Self-Motivation
David Goggins
Former Navy Seal
Career Development
Bryan Cranston
Actor
Critical Thinking
Liv Boeree
International Poker Champion
Emotional Intelligence
Amaryllis Fox
Former CIA Clandestine Operative
Management
Chris Hadfield
Retired Canadian Astronaut & Author
Learn
from the world's big
thinkers
Start Learning

Whose responsibility are animal rights?

Question: Whose responsibility are animal rights?

 

Ingrid Newkirk: I think that personal responsibility is always the key. You can’t always expect government to do something for you, or the corporations to do something for you. We are a consumer based society. So everything that’s on the market place is because we said we wanted it; or because someone convinced us that we wanted it, and it looked shiny and we got it. So we have to be conscientious consumers. And we have to say, “This is what I want to buy. This is what I want to entertain myself. This is where I wish to go.” Those kinds of things, and then that guides the marketplace. We cannot just wait for government, although seizing personal responsibility, I think we have to go to our representatives and say, for example, the farm bill .

Part of taking personal responsibility, I think, is that you’ve got to make your legislators listen to you. And it’s not as hard as people think. For example the farm bill subsidizes mega corporations like Tysons and ConAgra. These aren’t Willie Nelson’s poor farmers. These are mega businesses. They give a lot of money to the election campaigns. And in return our government shells out billions of tax payer dollars to them in subsidies. And what do they do? They then buy up all this pork, and milk, and these other unhealthy, fattening foods and dump them in the school system so that our children are eating them. You know you are a constituent. You should get on the phone to your senators, your members in Congress and say, “I don’t want to subsidize these big corporations that are killing America with healthcare costs with obesity that are being cruel to animals.” So I think that personal responsibility can have a voice on Capitol Hill, but only if we the consumers and the people who have elected those officials make sure they’re hearing us more than they’re hearing the corporations.

 

Recorded on: November 12, 2007

 

Waiting around for the government to do something is not an option, Newkirk says.

LIVE TOMORROW | Jordan Klepper: Comedians vs. the apocalypse

Join The Daily Show comedian Jordan Klepper and elite improviser Bob Kulhan live at 1 pm ET on Tuesday, July 14!

Big Think LIVE

Add event to calendar

AppleGoogleOffice 365OutlookOutlook.comYahoo

Keep reading Show less

LGBTQ+ community sees spike in first-time depression in wake of coronavirus​

Gender and sexual minority populations are experiencing rising anxiety and depression rates during the pandemic.

Photo by Chip Somodevilla/Getty Images
Coronavirus
  • Anxiety and depression rates are spiking in the LGBTQ+ community, and especially in individuals who hadn't struggled with those issues in the past.
  • Overall, depression increased by an average PHQ-9 score of 1.21 and anxiety increased by an average GAD-7 score of 3.11.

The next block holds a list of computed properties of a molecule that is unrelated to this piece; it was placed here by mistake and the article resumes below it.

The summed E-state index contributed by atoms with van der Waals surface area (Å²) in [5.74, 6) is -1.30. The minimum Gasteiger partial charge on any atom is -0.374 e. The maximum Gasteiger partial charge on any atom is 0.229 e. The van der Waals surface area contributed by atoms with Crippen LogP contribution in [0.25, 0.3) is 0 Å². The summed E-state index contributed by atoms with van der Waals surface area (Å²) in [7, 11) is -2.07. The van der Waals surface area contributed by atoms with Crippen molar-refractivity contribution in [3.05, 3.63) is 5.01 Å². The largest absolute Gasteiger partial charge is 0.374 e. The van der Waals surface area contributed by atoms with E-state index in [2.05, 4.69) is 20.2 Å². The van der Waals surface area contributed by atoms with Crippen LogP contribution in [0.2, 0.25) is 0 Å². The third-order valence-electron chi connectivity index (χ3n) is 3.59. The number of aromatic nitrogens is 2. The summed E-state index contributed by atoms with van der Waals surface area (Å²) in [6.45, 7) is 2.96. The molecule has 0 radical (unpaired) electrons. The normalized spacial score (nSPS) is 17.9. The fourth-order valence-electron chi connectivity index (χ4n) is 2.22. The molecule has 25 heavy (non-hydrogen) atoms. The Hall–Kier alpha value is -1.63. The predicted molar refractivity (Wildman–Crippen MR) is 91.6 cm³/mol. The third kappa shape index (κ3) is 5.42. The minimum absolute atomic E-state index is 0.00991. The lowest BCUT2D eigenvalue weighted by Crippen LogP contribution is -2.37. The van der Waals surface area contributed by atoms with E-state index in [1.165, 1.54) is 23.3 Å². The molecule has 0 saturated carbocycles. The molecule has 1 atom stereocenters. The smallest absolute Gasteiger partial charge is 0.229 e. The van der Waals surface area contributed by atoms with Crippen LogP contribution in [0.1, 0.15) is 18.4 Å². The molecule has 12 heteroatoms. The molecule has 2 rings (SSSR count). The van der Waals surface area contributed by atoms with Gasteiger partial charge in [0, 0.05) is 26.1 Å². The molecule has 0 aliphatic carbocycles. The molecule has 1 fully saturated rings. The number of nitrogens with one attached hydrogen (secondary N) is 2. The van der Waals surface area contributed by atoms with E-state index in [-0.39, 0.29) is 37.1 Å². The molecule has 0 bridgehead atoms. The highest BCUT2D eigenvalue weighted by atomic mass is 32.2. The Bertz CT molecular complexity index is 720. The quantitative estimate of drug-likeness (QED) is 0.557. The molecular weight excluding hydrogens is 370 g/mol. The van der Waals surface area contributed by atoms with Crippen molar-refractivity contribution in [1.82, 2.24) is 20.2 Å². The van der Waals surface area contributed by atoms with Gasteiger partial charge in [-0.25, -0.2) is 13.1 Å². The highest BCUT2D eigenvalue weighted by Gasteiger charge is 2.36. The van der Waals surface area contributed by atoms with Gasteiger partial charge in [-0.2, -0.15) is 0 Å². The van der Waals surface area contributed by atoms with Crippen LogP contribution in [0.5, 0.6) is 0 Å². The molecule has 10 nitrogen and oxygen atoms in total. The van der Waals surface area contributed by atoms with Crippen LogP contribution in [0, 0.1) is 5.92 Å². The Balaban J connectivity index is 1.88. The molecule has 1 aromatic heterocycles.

• The researchers recommended that health care providers check in with LGBTQ+ patients about stress and screen for mood and anxiety disorders—even among those with no prior history of anxiety or depression.
Keep reading Show less

The mind-blowing science of black holes

What we know about black holes is both fascinating and scary.

Videos
  • When it comes to black holes, science simultaneously knows so much and so little, which is why they are so fascinating. Focusing on what we do know, this group of astronomers, educators, and physicists share some of the most incredible facts about the powerful and mysterious objects.
  • A black hole is so massive that light (and anything else it swallows) can't escape, says Bill Nye. You can't see a black hole, theoretical physicists Michio Kaku and Christophe Galfard explain, because it is too dark. What you can see, however, is the distortion of light around it caused by its extreme gravity.
  • Explaining one unsettling concept from astrophysics called spaghettification, astronomer Michelle Thaller says that "If you got close to a black hole there would be tides over your body that small that would rip you apart into basically a strand of spaghetti that would fall down the black hole."

Scientists see 'rarest event ever recorded' in search for dark matter

The team caught a glimpse of a process that takes 18,000,000,000,000,000,000,000 years.

Image source: Pixabay
Surprising Science
  • In Italy, a team of scientists is using a highly sophisticated detector to hunt for dark matter.
  • The team observed an ultra-rare particle interaction that reveals the half-life of a xenon-124 atom to be 18 sextillion years.
  • The half-life of a process is how long it takes for half of the radioactive nuclei present in a sample to decay.
Keep reading Show less

Space travel could create language unintelligible to people on Earth

A new study looks at what would happen to human language on a long journey to other star systems.

Credit: NASA Ames Research Center.
Surprising Science
  • A new study proposes that language could change dramatically on long space voyages.
  • Spacefaring people might lose the ability to understand the people of Earth.
  • This scenario is of particular concern for potential "generation ships".
Keep reading Show less
Quantcast